Ask About Overtime Fees
Another important thing to understand is the overtime fees and when they start. Often, overtime fees are not mentioned in the agreement but it’s important to know what they are in case your team goes over the allotted time. If you have a multi-day event and you want the same team on it the whole time, know that overtime begins when that employee hits 40-hours in a workweek.
To avoid this, some companies will place someone on your event for a few hours and then replace them with someone else. If you want the same crew the whole time, it’s likely you’ll be paying overtime.
Think About How You’ll Use AV
Be specific about how your presenters will host sessions, the size of your audience and room, and other in-depth pieces about your event. This will help your audio visual partner walk you through choosing the right screen, mic, projector, etc. It’s important to realize that there’s specific technology that works best with specific uses such as tools for video streaming and live presentations.
Talk over whether you need items like a Direct Box and audio mixer and how many speakers make sense for your room. This is not something you’re expected to know or request but if you work with your AV company on a site survey and you explain the details behind your sessions and entertainment, they can recommend the tech best-suited for your event – helping you avoid wasteful spending.
Perform a Walk-through
When your event gets closer, you’ll want to perform an AV walk-through. Make sure you do so in time enough that any changes you have can still be made.
- Ensure everyone and everything is there, including those who will introduce, speak or entertain and any video or live stream testers. A member of the AV team should be there as well.
- Take over the event room at least 24-48 hours earlier than your attendees will arrive. That gives you time to set up your AV, test it, and make necessary changes.
- If speakers refuse or are unable to do a walk-through, ask your AV team if they have specific questions for the speaker(s). Either put them in touch with one another or pass the questions and answers along. It’s important the AV crew knows how your speaker likes to present. They may have a mic preference, for instance. Learning that ahead of time will make everything go much smoother.
- Order any equipment you realize is missing.
Next, don’t forget to record where you are currently, from a goals perspective.
Goals and how they will be measured have been established for your event. But before the curtains part, it’s essential to take baseline measurements of where you are that day. What you measure will be based on your event goals but make sure you gather the data beforehand. If you forget this critical step, you will have nothing from which to measure your success. That means your boss or client won’t be as effectively impressed as could’ve been possible. Don’t let your hard work go to waste. Don’t forget their ‘wow!’ moment too.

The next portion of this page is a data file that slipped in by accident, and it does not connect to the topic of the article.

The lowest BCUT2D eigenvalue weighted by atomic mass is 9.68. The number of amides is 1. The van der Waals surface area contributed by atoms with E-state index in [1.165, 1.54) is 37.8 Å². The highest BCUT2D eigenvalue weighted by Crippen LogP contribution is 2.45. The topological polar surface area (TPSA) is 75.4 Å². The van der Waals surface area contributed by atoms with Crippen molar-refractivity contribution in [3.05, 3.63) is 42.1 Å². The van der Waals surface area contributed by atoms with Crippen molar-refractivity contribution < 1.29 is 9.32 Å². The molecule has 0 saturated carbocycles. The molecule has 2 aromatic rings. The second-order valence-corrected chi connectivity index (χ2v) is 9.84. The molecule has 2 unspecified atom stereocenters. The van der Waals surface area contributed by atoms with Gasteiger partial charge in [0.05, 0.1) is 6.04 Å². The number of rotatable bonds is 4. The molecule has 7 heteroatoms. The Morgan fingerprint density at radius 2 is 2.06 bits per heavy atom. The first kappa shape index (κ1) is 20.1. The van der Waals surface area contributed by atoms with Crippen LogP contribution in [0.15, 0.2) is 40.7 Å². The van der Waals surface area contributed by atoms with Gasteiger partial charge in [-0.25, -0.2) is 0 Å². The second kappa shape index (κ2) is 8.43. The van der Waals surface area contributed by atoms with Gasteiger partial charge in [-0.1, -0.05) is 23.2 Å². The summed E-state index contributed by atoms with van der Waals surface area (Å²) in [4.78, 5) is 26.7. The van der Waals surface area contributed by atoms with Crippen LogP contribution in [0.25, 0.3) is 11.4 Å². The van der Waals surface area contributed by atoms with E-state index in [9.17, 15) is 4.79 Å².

Master the AV Timeline
After you have completed your event prerequisites, it’s time to go over what event day should look like. Here are the AV tasks start to finish:
- Meet your AV person (or event producer) on show site early to ensure everything is ready. If you’re not using a person or team, test your AV system before attendees arrive.
- Go over a final list of needs and outstanding issues to make sure they are all resolved.
- Check aspect ratios and other small but critical things in your event presentations. For the love of your successful event, don’t forget to match up those cords ahead of time. Not having the correct power cord could leave you to make animal silhouettes with your hands as event entertainment!
- Greet speakers. Have them talk through the microphones, check their presentations, explain their walk-up and so forth. Ensure they are feeling relaxed and happy.
- Connect and test presenter laptops if anyone is using their own.
- Don’t allow attendees into the room until the system is ready to go. You don’t want to decrease the magic because they see what’s behind the scenes when they walk in.
- Place your backups in close proximity. This means additional laptops, cables, microphones, etc.
- Make sure that the AV setup includes a “switch” to enable you to swap back to a holding screen or backup device should anything fail or go awry, before anyone notices.
- Take a deep breath (or two).
- Draw back that curtain and welcome your group in. It’s time to wow them.
With good AV coordination, they won’t notice the behind-the-scenes work, just the magical end result.
Your AV production is more than just a microphone and a spot light. AV services can add depth and feeling to any presentation or event. Understanding the process behind the show’s production and tracking all the details along the way will help you create a much more streamlined, successful event.
Would you like to know more about AV planning? Download our free guide today.